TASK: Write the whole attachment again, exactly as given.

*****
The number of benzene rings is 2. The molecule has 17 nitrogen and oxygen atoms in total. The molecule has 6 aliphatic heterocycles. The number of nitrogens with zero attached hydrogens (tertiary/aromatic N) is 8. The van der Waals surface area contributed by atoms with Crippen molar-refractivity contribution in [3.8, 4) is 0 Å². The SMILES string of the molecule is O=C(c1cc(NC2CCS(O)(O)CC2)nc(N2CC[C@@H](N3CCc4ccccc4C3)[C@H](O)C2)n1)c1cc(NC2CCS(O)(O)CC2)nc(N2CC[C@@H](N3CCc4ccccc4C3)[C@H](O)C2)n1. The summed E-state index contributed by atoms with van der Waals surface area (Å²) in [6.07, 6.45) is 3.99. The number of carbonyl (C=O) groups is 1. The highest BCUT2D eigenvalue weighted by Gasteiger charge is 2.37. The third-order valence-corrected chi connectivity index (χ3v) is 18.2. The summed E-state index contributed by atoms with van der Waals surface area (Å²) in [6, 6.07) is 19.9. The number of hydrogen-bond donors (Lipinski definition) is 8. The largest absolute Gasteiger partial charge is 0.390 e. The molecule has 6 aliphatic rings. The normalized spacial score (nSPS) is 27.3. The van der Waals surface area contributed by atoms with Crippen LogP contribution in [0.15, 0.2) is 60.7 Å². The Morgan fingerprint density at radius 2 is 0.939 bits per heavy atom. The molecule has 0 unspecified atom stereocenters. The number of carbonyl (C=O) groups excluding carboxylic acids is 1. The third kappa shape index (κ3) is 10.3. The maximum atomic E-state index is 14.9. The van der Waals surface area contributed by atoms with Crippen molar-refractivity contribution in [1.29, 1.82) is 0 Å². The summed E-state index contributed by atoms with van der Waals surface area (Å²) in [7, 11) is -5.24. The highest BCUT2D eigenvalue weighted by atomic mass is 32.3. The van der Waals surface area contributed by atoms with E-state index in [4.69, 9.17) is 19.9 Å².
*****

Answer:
The number of benzene rings is 2. The molecule has 17 nitrogen and oxygen atoms in total. The molecule has 6 aliphatic heterocycles. The number of nitrogens with zero attached hydrogens (tertiary/aromatic N) is 8. The van der Waals surface area contributed by atoms with Crippen molar-refractivity contribution in [3.8, 4) is 0 Å². The SMILES string of the molecule is O=C(c1cc(NC2CCS(O)(O)CC2)nc(N2CC[C@@H](N3CCc4ccccc4C3)[C@H](O)C2)n1)c1cc(NC2CCS(O)(O)CC2)nc(N2CC[C@@H](N3CCc4ccccc4C3)[C@H](O)C2)n1. The summed E-state index contributed by atoms with van der Waals surface area (Å²) in [6.07, 6.45) is 3.99. The number of carbonyl (C=O) groups is 1. The highest BCUT2D eigenvalue weighted by Gasteiger charge is 2.37. The third-order valence-corrected chi connectivity index (χ3v) is 18.2. The summed E-state index contributed by atoms with van der Waals surface area (Å²) in [6, 6.07) is 19.9. The number of hydrogen-bond donors (Lipinski definition) is 8. The largest absolute Gasteiger partial charge is 0.390 e. The molecule has 6 aliphatic rings. The normalized spacial score (nSPS) is 27.3. The van der Waals surface area contributed by atoms with Crippen LogP contribution in [0.15, 0.2) is 60.7 Å². The Morgan fingerprint density at radius 2 is 0.939 bits per heavy atom. The molecule has 0 unspecified atom stereocenters. The number of carbonyl (C=O) groups excluding carboxylic acids is 1. The third kappa shape index (κ3) is 10.3. The maximum atomic E-state index is 14.9. The van der Waals surface area contributed by atoms with Crippen molar-refractivity contribution in [1.29, 1.82) is 0 Å². The summed E-state index contributed by atoms with van der Waals surface area (Å²) in [7, 11) is -5.24. The highest BCUT2D eigenvalue weighted by atomic mass is 32.3. The van der Waals surface area contributed by atoms with E-state index in [4.69, 9.17) is 19.9 Å².